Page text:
Introduction to Quantum Computing in Australia

Quantum Computing Companies In Australia

The Australian Government is taking necessary steps to expand Australia’s quantum economy and assist the adoption and commercialization of cutting-edge quantum technology. Australia’s ambition for the quantum industry will be outlined in the National Quantum Strategy. Dr. Cathy Foley, Australia’s Chief Scientist, will lead the plan alongside other specialists.

Australia has several world-class quantum research facilities. Growing the quantum technology business can potentially add $4 billion to the economy and 16,000 new employees by 2040.

Here are a few notable quantum tech companies and research-funded projects from Australia and their contribution to the industry:

Australian Quantum Computing Companies

Silicon Quantum Computing (SQC)

SQC is Australia’s top quantum business, working on a silicon-based quantum computer. The objective of Silicon Quantum Computing is to make quantum computing a reality to benefit humanity by developing cutting-edge technology and applying it in life-enhancing, human-centered, and world-changing ways.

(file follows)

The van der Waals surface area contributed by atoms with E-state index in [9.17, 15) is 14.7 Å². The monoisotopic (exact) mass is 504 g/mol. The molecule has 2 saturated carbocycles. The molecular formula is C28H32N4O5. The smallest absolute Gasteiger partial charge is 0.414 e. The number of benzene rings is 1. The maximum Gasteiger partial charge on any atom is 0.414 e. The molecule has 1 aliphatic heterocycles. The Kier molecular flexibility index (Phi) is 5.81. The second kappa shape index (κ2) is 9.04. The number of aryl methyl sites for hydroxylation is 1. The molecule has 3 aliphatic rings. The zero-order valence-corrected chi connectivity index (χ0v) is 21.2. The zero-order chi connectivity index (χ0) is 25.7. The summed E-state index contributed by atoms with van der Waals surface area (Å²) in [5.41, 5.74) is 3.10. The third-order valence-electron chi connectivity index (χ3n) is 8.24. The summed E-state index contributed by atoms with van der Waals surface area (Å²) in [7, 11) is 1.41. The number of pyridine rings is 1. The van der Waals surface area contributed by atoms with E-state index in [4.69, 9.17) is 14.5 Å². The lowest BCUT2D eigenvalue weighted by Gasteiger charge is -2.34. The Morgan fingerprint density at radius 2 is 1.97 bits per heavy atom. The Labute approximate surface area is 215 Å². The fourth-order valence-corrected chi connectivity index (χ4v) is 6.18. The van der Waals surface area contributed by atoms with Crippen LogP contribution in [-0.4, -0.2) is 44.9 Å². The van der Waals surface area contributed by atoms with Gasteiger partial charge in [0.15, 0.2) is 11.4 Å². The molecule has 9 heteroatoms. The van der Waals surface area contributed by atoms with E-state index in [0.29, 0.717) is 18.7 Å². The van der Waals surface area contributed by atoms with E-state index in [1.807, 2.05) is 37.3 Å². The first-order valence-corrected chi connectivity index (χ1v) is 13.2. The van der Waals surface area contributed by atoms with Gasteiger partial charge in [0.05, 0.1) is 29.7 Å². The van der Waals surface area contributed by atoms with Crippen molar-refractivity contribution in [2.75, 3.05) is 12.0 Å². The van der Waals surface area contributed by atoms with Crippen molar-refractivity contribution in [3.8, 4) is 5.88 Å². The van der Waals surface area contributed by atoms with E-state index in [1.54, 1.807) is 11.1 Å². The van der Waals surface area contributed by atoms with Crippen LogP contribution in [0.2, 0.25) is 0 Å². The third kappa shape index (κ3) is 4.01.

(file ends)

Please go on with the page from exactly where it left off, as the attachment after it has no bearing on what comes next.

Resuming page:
SQC is also known for its development of the world’s first atomic-scale integrated circuit that functions as an analog quantum processor. The company has also developed a new method that makes the vital Readout stage of a quantum calculation faster, easier, and less prone to interference.


Q-CTRL is an Australian quantum computing company created in 2017 that aims to develop and deploy quantum computers through the use of hardware control solutions for quantum technology. The company wants to create a control system that will allow them complete control over a machine’s movements in all axes at all times. It uses control to address the most difficult challenges in quantum technology, enhancing hardware performance and speeding the development of practical quantum computers and other technologies.

The company is considered the world’s first platform for developing, controlling, and detecting errors in quantum systems. It accomplishes this through a set of unique data-driven tools that allow any business interested in quantum computing to tap into its power. It has established a few collaborations with leading companies to help accelerate progress in the quantum industry.